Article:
Grouse, Pheasants and Old Glass

Helping You Get the Most From Your Hunting Dogs

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Grouse, Pheasants and Old Glass

by R. Michael DiLullo

"The variety and density of life is often the greatest along edges."
-Aldo Leopold

We worked our way through the ancient apple orchard without flushing a single grouse. The cool October morning was giving way to the warmth of the sun, as my female English springer spaniel "Bess" and I climbed over a rock wall and stepped into a field of overgrown broom straw and fescue grass. The sun warmed my face and I stopped for a moment to enjoy the sensation. Rising steam from my shirt collar began to fog my glasses. Removing them, I wiped away the sweat from my brow, whistled to "Bess" and continued along through the field.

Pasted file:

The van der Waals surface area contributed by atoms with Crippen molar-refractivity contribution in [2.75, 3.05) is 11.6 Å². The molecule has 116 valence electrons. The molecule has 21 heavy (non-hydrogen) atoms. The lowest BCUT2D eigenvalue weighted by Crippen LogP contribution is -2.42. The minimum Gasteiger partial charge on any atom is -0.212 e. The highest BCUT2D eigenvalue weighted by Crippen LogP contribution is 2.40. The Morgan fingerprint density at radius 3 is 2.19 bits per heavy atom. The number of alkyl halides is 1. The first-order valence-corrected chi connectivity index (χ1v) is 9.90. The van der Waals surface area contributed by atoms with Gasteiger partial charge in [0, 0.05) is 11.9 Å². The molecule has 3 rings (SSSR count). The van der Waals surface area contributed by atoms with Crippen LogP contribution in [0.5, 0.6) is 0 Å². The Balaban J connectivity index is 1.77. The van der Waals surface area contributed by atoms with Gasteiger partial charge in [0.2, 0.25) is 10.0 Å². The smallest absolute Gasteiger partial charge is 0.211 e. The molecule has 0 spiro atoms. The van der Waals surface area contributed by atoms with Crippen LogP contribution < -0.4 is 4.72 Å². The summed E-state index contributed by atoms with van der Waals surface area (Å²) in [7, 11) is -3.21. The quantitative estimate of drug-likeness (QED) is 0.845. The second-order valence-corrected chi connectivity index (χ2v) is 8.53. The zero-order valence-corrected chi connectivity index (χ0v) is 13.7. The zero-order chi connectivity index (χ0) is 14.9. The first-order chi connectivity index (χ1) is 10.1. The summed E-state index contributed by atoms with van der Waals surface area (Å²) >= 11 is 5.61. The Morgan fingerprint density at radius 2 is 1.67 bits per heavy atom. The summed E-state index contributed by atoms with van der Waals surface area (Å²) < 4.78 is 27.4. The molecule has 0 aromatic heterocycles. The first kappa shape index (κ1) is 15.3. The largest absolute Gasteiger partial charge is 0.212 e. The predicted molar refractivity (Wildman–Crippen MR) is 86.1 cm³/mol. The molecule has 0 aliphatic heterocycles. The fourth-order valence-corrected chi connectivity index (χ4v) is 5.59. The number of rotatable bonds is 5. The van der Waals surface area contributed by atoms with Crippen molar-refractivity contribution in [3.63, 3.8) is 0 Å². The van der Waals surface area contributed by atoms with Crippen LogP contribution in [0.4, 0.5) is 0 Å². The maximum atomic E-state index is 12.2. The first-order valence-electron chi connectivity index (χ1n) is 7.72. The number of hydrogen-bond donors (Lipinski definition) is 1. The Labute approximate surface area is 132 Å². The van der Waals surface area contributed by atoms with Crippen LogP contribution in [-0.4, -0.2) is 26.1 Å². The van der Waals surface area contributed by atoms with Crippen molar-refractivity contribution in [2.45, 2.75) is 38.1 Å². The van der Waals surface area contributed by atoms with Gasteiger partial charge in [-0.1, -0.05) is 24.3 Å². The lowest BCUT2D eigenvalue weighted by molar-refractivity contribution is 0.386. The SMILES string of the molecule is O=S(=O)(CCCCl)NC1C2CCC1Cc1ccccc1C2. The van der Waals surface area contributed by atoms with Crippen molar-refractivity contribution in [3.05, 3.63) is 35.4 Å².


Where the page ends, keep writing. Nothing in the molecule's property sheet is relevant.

Although the morning temperature was in the low forties, a freeze the night before had caused skim-ice to form on the puddles. I had worked-up a sweat bustin’ brush in the dark jungle of tangled brambles and briars below the orchard. As we crested a hill, I stopped to catch my breath and take in the view before me. A frost \overed the landscape, turning the ground foliage into a glaze of ice crystals. The shroud of white and the vibrant autumn colors lay juxtaposed against an azure sky. A light breeze was blowing through the trees and the bright hues of red, orange and gold danced to the wind’s rhythm. A perfect October morning to be afield, I thought. My breath was rising like the mist off the farm pond to my left, and "Bess’" panting resembled that of a lumbering locomotive. The air was cold and damp, and I could feel my wet shirt against my back, as an uncontrollable shiver overtook my body.

Treasures of an October morning; hunting old homesteads has always been productive for upland birds because they offer large areas of edge cover. They can also yield treasures from era’s long since past.
Photo by: Author